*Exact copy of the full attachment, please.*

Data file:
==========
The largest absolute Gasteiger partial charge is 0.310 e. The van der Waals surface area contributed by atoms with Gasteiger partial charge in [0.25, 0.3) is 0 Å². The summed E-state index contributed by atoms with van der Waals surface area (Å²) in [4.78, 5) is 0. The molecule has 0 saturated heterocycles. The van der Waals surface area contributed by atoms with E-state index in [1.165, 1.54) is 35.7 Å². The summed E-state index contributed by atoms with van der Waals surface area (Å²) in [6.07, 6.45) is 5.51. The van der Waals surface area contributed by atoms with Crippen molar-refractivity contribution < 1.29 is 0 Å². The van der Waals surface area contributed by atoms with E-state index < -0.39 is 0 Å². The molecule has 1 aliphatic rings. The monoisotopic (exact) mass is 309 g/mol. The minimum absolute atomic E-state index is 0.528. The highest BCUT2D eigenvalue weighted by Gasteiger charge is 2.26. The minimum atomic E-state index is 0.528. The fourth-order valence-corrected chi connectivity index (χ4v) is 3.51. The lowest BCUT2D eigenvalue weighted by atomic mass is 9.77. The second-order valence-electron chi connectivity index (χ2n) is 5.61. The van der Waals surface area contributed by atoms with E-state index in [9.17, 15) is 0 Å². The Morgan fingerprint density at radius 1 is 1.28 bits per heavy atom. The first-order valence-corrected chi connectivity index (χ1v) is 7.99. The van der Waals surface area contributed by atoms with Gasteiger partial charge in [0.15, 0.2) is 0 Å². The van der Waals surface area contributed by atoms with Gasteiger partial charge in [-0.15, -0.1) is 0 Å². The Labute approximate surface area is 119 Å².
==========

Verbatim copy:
The largest absolute Gasteiger partial charge is 0.310 e. The van der Waals surface area contributed by atoms with Gasteiger partial charge in [0.25, 0.3) is 0 Å². The summed E-state index contributed by atoms with van der Waals surface area (Å²) in [4.78, 5) is 0. The molecule has 0 saturated heterocycles. The van der Waals surface area contributed by atoms with E-state index in [1.165, 1.54) is 35.7 Å². The summed E-state index contributed by atoms with van der Waals surface area (Å²) in [6.07, 6.45) is 5.51. The van der Waals surface area contributed by atoms with Crippen molar-refractivity contribution < 1.29 is 0 Å². The van der Waals surface area contributed by atoms with E-state index < -0.39 is 0 Å². The molecule has 1 aliphatic rings. The monoisotopic (exact) mass is 309 g/mol. The minimum absolute atomic E-state index is 0.528. The highest BCUT2D eigenvalue weighted by Gasteiger charge is 2.26. The minimum atomic E-state index is 0.528. The fourth-order valence-corrected chi connectivity index (χ4v) is 3.51. The lowest BCUT2D eigenvalue weighted by atomic mass is 9.77. The second-order valence-electron chi connectivity index (χ2n) is 5.61. The van der Waals surface area contributed by atoms with E-state index in [9.17, 15) is 0 Å². The Morgan fingerprint density at radius 1 is 1.28 bits per heavy atom. The first-order valence-corrected chi connectivity index (χ1v) is 7.99. The van der Waals surface area contributed by atoms with Gasteiger partial charge in [0.15, 0.2) is 0 Å². The van der Waals surface area contributed by atoms with Gasteiger partial charge in [-0.15, -0.1) is 0 Å². The Labute approximate surface area is 119 Å².